Another issue that could be improved would be to "define the limit of this state aid, which is very vague. That the end of the depreciation aid be facilitated. The aim is to ensure that the previous model of aid management disappears definitively. Presumably it would end at the end of 2019, there can be no comprehensive reduction in it.

More legal certainty for producers

Klimt recalls the importance of legal certainty in a sector where "films have been in existence for two or three years, in which time two different rules have been passed and we are going for the third. It is necessary to have some predictability in the steps to follow so that the producer does not suffer so much in his work. In animation productions we're even five years away," he explains.

Other challenges for the new Minister of Culture include the challenge of the Intellectual Property Law and its adaptation to the new times, the definition of a Statute for the Artist that will take him away from his precariousness from clear rights. The book industry also has its demands to make, and there have been changes in the cultural heritage industry, the time has come to make a rule that recapitulates everything and is clearer than the current one.

For her part, Patricia Motilla referred to the Economic Interest Groupings (EIGs) as a structure for financing a film shoot and pointed out that it is a financial instrument that provides legal certainty to both investors and producers.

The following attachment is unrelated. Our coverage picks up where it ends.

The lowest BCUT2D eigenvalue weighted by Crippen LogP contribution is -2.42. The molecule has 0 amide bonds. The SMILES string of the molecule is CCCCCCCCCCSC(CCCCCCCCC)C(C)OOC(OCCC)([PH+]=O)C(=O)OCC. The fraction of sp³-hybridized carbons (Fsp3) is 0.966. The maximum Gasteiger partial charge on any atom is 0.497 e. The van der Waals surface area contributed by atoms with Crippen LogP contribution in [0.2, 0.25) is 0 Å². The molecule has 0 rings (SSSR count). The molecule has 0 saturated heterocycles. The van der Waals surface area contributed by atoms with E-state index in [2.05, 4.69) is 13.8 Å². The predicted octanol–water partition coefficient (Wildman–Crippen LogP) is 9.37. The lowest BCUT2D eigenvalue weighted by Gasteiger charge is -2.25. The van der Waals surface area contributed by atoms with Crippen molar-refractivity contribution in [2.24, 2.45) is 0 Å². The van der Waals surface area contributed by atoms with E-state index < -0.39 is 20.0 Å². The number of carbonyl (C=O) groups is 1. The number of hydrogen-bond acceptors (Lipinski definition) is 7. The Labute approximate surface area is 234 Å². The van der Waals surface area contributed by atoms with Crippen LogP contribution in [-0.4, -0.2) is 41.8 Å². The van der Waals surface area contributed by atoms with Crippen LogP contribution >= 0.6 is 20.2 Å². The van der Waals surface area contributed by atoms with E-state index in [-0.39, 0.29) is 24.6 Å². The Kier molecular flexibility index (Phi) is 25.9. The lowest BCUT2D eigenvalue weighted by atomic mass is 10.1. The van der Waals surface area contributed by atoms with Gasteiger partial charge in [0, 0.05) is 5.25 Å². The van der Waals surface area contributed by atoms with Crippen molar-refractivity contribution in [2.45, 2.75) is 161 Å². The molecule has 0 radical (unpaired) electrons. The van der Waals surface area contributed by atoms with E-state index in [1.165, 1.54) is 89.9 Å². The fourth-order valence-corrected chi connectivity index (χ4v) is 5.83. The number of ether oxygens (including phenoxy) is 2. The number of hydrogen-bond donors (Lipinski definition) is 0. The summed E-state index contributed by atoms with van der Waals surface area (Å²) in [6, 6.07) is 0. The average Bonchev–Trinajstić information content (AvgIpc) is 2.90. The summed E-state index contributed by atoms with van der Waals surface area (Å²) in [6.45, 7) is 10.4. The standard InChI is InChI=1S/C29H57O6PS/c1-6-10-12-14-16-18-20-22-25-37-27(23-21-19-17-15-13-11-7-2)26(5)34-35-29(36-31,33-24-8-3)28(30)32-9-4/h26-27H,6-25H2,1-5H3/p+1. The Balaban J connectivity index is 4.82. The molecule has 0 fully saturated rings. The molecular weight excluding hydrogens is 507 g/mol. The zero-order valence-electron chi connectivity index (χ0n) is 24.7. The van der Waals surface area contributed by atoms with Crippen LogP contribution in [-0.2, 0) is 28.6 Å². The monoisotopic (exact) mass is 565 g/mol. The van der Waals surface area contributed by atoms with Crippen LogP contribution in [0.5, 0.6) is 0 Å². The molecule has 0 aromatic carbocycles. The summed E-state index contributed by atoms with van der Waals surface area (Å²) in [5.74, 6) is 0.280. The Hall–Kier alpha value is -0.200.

"It is a concession made by the General Directorate of Taxation at the tax level to transfer tax credits to private investment capital," she explains.

"The financing of any audiovisual project is based on four pillars. One, the distribution, the other the purchase of rights, the tax deductions that over the years are granted to the sector and direct public subsidies or aid from the ICAA of the cinema as well as at the regional level," says this lawyer.

According to this lawyer, according to the Community directives, it must be realised that State aid cannot exceed the cost of 50% of the total cost of the film, or 60% if it is a European co-production "perhaps the tax credits could be raised to 50% so that the film producer could choose between direct State aid; ICAA or regional aid or use indirect aid through private capital, or use a joint formula", she points out.

However, the big problem is the delay in public subsidies in reaching what these experts say is damaging to our infant industry "in recent years our producers have made a great effort and we really have to defend this emerging industry with very high expectations in our country".

Patricia Motilla reminds us that many films are always waiting for this help "when you already have the financing, the preparation of the film takes six months. But first you sign contracts with actors, distributors and televisions. These contracts establish a start and end date for filming with actors and technicians. If you don't get the help you were going to get, you have to cancel a lot of contracts, and that's what triggers the compensation.